Bank (Former defence barracks)
DescriptionFormer defence barracks were the military personnel living quarters and dislocation premises. The building was a core element of the Citadel complex. The building has two levels and two defense towers on the flanks. Built of unplastered red brick. Once home to the Austrian 30th Infantry Regiment. In 1864-65 the prison cells of the building held organizers and activists of the Polish February Uprising. In November 1918 the place served as quarters for the Ukrainian Sich Sharpshooters, and held a hospital for the wounded in the district of Citadel – Ossolineum. In the Polish period the building housed the 19th Infantry Regiment. In 1941-1944 the barracks, rearranged as prison cells, held Soviet, French, Belgian and Italian prisoners of war. In 1944-1980 the place housed the Soviet military detachments and sports company. From 1990 to the present day the barracks house вank and an office center.
History1850-1856: Barracks were constructed
In early 1941, the eastern wing of the barracks was reconstructed to serve as prison cells.
ArchitectureThe barracks consist of a block of two-floor buildings, broken southward in the middle. The length of the barracks is 300 meters. Today the building is covered by a double-pitch roof. The main entrance to the barracks was constructed on the first level in the west wing. Access to the entrance lay through a wooden bridge and canopied gateway, whose canopy covered a white stone portal. These led to the thoroughgoing corridor, which in turn led to the main drill area.
Inside, at the point where the building is broken is a semicircular tower with artillery stations for cannons and rifles on each level. The function of this tower was to defend the barracks should the enemy break through the flanking fire of the two Maximillian towers to the territory of the northern Waffenplatz or arms area and come close to the gate in the defense wall of the internal area. The space between the towers and the barracks is occupied by a Carnot wall with an additional hollow/?бланкована wall in the upper level. The wall led from the barracks to the artillery towers. Today only the northern curtain of the wall remains, with one level of battlements, now also with a two-storey additional construction on the inside. The upper level, as well as the barracks themselves also have battlements for light artillery. The tower concludes in a hollow?/бланкована wall with мешикулі.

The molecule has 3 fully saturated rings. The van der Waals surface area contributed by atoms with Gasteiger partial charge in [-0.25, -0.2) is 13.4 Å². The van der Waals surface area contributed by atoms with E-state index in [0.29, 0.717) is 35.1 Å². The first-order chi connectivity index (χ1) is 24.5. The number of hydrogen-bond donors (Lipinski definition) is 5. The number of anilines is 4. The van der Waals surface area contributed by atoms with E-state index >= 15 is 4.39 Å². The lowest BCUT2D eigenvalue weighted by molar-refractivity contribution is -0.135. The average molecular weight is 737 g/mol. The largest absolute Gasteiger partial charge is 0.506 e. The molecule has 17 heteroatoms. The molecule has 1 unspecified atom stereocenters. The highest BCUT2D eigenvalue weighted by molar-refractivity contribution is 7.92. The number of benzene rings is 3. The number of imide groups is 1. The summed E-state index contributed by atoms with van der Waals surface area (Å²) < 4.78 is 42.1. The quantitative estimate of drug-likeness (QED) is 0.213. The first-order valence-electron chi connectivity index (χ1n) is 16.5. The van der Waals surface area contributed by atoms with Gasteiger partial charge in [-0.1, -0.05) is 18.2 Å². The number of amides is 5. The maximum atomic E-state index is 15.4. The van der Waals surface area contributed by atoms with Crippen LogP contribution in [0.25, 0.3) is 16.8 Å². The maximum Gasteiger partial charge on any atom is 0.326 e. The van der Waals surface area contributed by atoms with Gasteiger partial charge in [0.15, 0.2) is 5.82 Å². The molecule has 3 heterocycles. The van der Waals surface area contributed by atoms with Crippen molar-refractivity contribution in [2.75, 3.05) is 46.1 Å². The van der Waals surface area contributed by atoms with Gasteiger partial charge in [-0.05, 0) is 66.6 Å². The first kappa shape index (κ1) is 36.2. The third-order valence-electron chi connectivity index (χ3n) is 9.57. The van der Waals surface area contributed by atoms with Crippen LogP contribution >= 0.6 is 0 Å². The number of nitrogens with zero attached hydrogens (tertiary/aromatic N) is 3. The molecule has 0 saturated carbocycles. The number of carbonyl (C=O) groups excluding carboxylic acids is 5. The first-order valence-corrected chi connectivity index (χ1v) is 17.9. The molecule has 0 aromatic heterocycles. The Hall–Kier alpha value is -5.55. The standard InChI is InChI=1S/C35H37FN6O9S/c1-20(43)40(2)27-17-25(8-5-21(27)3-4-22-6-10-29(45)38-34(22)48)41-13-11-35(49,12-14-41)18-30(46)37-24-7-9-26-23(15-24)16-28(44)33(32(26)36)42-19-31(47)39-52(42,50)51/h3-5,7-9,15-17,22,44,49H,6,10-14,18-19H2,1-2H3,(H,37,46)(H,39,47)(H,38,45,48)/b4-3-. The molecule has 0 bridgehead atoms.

- Architect unknown
Owners of the premises (land and building):
- 1849 onwards: Austrian military ministry
- 1919 onwards: after Lviv is taken by Polish forces, the barracks house the 19th Infantry Regiment
- Early 1941: the barracks' east wing rebuilt as prison cells
- Starting from late July 1944: the barracks house a garrison of the Soviet Army
- 1980s: the barracks become property of the Electron corporation.
- 1990-2015: the Electron Bank and offices.
OtherThe barracks were flanked on either side with square autonomous artillery towers. The first level, like the first level of the Maximillian towers, housed the living quarters. However, each window had rifle battlements on either side. The rest of the two levels held artillery stations with battlements for long-range cannons, and also with small battlements on either side.
Starting in 1856, the Royal and Imperial 30th Infantry Regiment was stationed at the barracks. The history of the regiment reaches back to 1727, when it was established in Wallonia. Most of the regiment's personnel consisted of Ukrainians and Poles, and the regiment was known under the name of «Children of Lemberg/Lwow».
In 1865-66 the prison cells of the barracks held prisoners of the supressed Polish uprising.
In November 1918 the barracks became a temporary location for the Ukrainian Sich Sharpshooters, where they organized a hospital for the wounded. The hospital was headed by Colonel Sviderskyi, one of the founders of the Company of the Order of the Iron Spur. When retreating on the night between November 21 and 22, the Sich Sharpshooters set fire to the building.
Starting in 1921 the barracks housed the 19th Infantry Regiment.
Starting in early 1941, the eastern wing of the barracks was rebuilt for use as prison cells. The western wing housed the command of the camp. At the same time, the barracks were subdivided into separate buildings, numbered with Roman numerals. The barracks' cells held Soviet prisoners of war since early July. In January 1943, French and Belgian prisoners of war from the Concentration Camp «Stalag 325» in Rava-Ruska were transferred here. Beginning in autumn 1943 the barracks held Italian prisoners who had refused to continue fighting in the Wehrmacht
Written by Taras Piniazhko
Edited by Mykhailo Slobodianiuk